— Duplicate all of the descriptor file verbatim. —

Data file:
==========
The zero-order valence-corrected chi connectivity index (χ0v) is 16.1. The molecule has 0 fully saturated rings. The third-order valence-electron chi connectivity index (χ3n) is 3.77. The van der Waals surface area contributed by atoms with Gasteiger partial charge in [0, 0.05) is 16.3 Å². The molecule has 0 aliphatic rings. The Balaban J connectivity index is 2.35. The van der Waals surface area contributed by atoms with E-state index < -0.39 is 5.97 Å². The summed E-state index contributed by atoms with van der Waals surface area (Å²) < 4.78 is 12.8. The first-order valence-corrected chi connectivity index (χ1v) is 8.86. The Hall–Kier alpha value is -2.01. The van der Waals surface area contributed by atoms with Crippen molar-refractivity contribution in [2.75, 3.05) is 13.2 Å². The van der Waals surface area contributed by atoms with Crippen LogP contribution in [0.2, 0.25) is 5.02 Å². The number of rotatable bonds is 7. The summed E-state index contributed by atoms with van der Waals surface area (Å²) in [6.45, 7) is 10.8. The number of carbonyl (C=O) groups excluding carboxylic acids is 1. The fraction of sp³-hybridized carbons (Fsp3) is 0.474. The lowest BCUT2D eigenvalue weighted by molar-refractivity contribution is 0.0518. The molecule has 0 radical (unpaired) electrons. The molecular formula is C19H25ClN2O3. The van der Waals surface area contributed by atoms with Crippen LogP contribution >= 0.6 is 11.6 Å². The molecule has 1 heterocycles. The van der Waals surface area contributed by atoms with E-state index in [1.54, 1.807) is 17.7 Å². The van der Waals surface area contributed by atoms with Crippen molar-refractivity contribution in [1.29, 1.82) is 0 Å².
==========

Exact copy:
The zero-order valence-corrected chi connectivity index (χ0v) is 16.1. The molecule has 0 fully saturated rings. The third-order valence-electron chi connectivity index (χ3n) is 3.77. The van der Waals surface area contributed by atoms with Gasteiger partial charge in [0, 0.05) is 16.3 Å². The molecule has 0 aliphatic rings. The Balaban J connectivity index is 2.35. The van der Waals surface area contributed by atoms with E-state index < -0.39 is 5.97 Å². The summed E-state index contributed by atoms with van der Waals surface area (Å²) < 4.78 is 12.8. The first-order valence-corrected chi connectivity index (χ1v) is 8.86. The Hall–Kier alpha value is -2.01. The van der Waals surface area contributed by atoms with Crippen molar-refractivity contribution in [2.75, 3.05) is 13.2 Å². The van der Waals surface area contributed by atoms with Crippen LogP contribution in [0.2, 0.25) is 5.02 Å². The number of rotatable bonds is 7. The summed E-state index contributed by atoms with van der Waals surface area (Å²) in [6.45, 7) is 10.8. The number of carbonyl (C=O) groups excluding carboxylic acids is 1. The fraction of sp³-hybridized carbons (Fsp3) is 0.474. The lowest BCUT2D eigenvalue weighted by molar-refractivity contribution is 0.0518. The molecule has 0 radical (unpaired) electrons. The molecular formula is C19H25ClN2O3. The van der Waals surface area contributed by atoms with Crippen LogP contribution >= 0.6 is 11.6 Å². The molecule has 1 heterocycles. The van der Waals surface area contributed by atoms with E-state index in [1.54, 1.807) is 17.7 Å². The van der Waals surface area contributed by atoms with Crippen molar-refractivity contribution in [1.29, 1.82) is 0 Å².